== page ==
By Roger Tagholm
If it is Sheikh Sultan’s face that looms down from the sides of so many buildings in Sharjah, and from paintings in numerous lobbies, and throughout the halls of the Sharjah International Book Fair, his daughter Sheikha Bodour Al Qasimi is no less a presence in the emirate — a kind of princess of the industry in fact. She is universally liked and respected, perhaps because she has a down-to-earth natural manner, despite her privileged background.
A former intern at Bloomsbury UK, she is the founder of children’s publisher Kalimat and also established the Emirates Publishers Association (EPA) in 2009, which received full membership — and full voting rights — of the International Publishers Association (IPA) last month. She is quite open about the negative reaction this move received from some members of the IPA.
“Some people questioned why an Arab country, especially the UAE, should be a member, but what I always say is that we’re a publishers association, we don’t represent the government. We represent the local publishers. If the IPA has issues with the government, that does not apply to the local publishers association. For example, Turkey is a member of the IPA and has been a member for a very long time. The Turkish government does horrendous things to writers if they write something against their country. The UAE is not like that.
“The UAE has freedom of expression. We can publish anything we want, we can write anything we want—there are just a few points that are in our constitution that say don’t disrespect other religions and don’t disrespect leaders. And that’s the only issue that the IPA had a problem with. So I say that we are here to lobby the government and to effect change—that’s what we do.”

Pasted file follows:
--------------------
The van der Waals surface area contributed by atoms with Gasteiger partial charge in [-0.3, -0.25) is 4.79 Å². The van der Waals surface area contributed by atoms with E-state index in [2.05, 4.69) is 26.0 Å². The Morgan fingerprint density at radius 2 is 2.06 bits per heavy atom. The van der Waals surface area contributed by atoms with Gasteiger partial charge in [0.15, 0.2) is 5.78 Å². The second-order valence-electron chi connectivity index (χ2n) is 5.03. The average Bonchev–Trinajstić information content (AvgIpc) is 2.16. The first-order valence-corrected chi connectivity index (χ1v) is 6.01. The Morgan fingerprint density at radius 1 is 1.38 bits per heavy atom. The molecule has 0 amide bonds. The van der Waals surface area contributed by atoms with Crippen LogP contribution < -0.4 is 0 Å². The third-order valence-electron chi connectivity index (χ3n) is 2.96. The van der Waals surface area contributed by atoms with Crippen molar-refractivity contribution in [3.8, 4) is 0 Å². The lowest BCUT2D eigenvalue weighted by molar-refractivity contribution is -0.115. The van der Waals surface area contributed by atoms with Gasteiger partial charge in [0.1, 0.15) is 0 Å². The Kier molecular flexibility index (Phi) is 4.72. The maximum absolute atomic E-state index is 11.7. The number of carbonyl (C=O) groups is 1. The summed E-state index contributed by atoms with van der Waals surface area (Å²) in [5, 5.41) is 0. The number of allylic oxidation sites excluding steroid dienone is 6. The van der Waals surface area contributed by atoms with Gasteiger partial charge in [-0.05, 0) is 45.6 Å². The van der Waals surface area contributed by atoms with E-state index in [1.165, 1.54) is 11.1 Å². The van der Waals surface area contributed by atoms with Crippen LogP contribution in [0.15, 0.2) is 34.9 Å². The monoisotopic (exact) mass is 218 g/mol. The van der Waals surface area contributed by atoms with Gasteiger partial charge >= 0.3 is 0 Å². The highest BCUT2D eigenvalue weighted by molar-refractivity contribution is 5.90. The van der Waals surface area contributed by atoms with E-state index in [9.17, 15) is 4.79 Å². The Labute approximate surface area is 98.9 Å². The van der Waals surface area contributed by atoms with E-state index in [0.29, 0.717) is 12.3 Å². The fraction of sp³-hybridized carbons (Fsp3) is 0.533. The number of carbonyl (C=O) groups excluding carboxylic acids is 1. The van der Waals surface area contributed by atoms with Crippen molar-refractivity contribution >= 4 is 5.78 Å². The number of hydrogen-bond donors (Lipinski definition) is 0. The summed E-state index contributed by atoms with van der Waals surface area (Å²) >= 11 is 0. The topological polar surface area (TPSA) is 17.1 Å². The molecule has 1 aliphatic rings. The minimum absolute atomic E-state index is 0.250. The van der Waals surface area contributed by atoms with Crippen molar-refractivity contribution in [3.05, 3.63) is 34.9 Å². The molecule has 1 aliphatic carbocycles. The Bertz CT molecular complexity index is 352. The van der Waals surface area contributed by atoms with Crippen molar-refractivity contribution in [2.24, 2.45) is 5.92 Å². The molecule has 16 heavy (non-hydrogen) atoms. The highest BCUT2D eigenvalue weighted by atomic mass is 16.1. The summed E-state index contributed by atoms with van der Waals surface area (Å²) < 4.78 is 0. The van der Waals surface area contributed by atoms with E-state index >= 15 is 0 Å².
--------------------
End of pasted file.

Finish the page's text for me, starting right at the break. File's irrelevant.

She believes that you can’t put European laws on other countries, and that you have to be “culturally sensitive.” She notes that countries such as Thailand and India, and many parts of Asia, are members of the IPA, “but they still have cultural differences and laws protecting their publishing industry, so we have to make that distinction. I’ve been telling people at the IPA and the people I meet at international book fairs that we’re doing good things here, promoting literacy, promoting a publishing industry — all of that is important.”
But she admits that the region does need more Arabic bookshops to balance the English-language dominated Kinokuniya and Magrudy’s, and that local publishers need support. “We’re not making a lot of money, we’re barely covering our costs, barely making it year to year. But we all believe in what we’re doing and so we’re just moving on until the industry can support itself. It’s going to take time, but everything is falling into place nicely and I believe that in the next couple of years we’ll see some changes”.
Over coming months she wants to work with the members of the EPA to increase the number of locally published titles in United Arab Emirates. “This will cost money — many of these publishers are small — so we’re looking at bringing in private companies in to support that. The other thing we want to do is encourage people to become publishers. I think there’s a lot of skepticism. People are worried — why should I be a publisher? Is it a good career? Is it a good business to go into? We’re working on some plans for people to think of publishing as an opportunity. So hopefully next year we may be able to announce 20 new publishers in the EPA perhaps.”